The idle chip factories could further pressure the semiconductor industry as well as the auto industry — which has faced widespread chip shortages in recent months, multiple reports suggest.
Meanwhile, major cloud service providers (CSPs) and large MSPs in the Texas region appear to be holding up well during the extreme cold and rolling power outages.
For instance, Rackspace of San Antonio, Texas, reports that its data centers and associated infrastructure services remain online. Rackspace’s data centers have redundant power via uninterrupted power supplies and generator power systems, and are fully prepared for the rolling blackouts, Senior VP Jim Hawkins told the San Antonio Business Journal.
Meanwhile, MSP-focused software providers — such as Liongard of Houston — remain online thanks to cloud-based business models, and remote work forces that are distributed across the United States.
The situation is less clear for smaller Texas-based MSPs that support local customers as well as their own families. Many of those MSPs have employees and customers who have been working from home amid the coronavirus pandemic.
Lump in this week’s widespread power outages, and it’s unclear what percentage of small MSPs and small businesses have remained online and fully functional during the regional power outages. Stay tuned for ChannelE2E updates.
Texas Power Grid: Surging Demand, Shrinking Supply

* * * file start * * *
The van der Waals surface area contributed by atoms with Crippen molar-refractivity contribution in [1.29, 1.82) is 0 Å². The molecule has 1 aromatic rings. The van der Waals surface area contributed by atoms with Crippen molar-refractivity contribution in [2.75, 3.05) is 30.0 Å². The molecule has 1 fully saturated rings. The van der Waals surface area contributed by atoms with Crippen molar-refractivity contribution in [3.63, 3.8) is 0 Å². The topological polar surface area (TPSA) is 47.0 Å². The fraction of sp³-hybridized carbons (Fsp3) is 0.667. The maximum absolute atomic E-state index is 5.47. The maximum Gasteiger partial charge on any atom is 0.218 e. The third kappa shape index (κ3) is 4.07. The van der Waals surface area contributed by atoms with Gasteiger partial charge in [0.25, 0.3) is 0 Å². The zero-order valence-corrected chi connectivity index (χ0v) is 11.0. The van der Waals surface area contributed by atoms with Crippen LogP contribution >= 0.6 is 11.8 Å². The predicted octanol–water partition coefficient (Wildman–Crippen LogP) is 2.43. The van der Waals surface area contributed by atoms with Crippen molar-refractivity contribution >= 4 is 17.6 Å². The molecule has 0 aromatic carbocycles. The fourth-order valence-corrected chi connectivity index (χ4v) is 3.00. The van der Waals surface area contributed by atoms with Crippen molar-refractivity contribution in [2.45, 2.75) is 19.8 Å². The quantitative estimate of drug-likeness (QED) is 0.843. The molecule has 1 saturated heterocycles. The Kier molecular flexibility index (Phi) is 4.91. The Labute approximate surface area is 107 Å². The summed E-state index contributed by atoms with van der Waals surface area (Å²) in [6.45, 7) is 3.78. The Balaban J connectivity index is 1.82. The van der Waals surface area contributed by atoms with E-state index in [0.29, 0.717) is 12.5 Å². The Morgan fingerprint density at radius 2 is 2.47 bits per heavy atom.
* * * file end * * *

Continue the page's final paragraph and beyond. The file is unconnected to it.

Extreme winter weather, snow and ice storms knocked power out to roughly 5 million U.S. customers earlier this week — including 4.1 million electric power outages in Texas on as of February 16, according to PowerOutage.US. Other states facing major power outages at the time include Oregon, Kentucky, Luisiana and West Virginia.
In addition to pressuring day-to-day business, the extreme weather and associated power outages have pressured the proper storage of COVID-19 vaccines, Bloomberg Radio reports.
The power grid situation is particularly serious in Texas — where major technology and energy sectors such as Austin, Dallas and Houston have faced extremely high demand during extremely unusual sub-freezing weather conditions.
The extreme weather conditions across Texas caused many power generating units – across fuel types – to trip offline and become unavailable, according to the Electric Reliability Council of Texas (ERCOT), which manages the flow of electric power to more than 26 million Texas customers — or roughly 90 percent of the state’s electric load.
Texas began deploying “maximum resources to local officials” throughout the state to respond to severe winter weather and to restore power to our communities, Governor Greg Abbott said on February 15.
Snow and Ice Storms Trigger Additional U.S. Power Outages
Elsewhere in the United States, the following states also are experiencing heightened power outages, as of 8:00 a.m. on February 16, 2021, according to PowerOutage.US:
Oregon (220,723 outages): Some Oregonians have gone three days without electricity, after an ice storm knocked out the power to the region, OregonLive reports.
Kentucky (148,799): At least five people died in weather-related traffic accidents and more than 140,000 Kentucky customers were without power late Monday night after a winter storm packing sleet, rain and snow socked much of Central and Eastern Kentucky, the Lexington Herald Leader reports.
Louisiana (122,101): More than 10,000 people are without power across Louisiana after icy winter storms moved across the state on Monday, a local CBS news affiliate reports.
West Virginia (104,747): More than 100,000 West Virginia homes and businesses were in the dark Tuesday morning after a second massive ice storm in less than a week, Metro News reports.
Stay tuned for updates.
Story originally published February 16, 2021. Updated February 18, 2021 with chip maker and CSP information.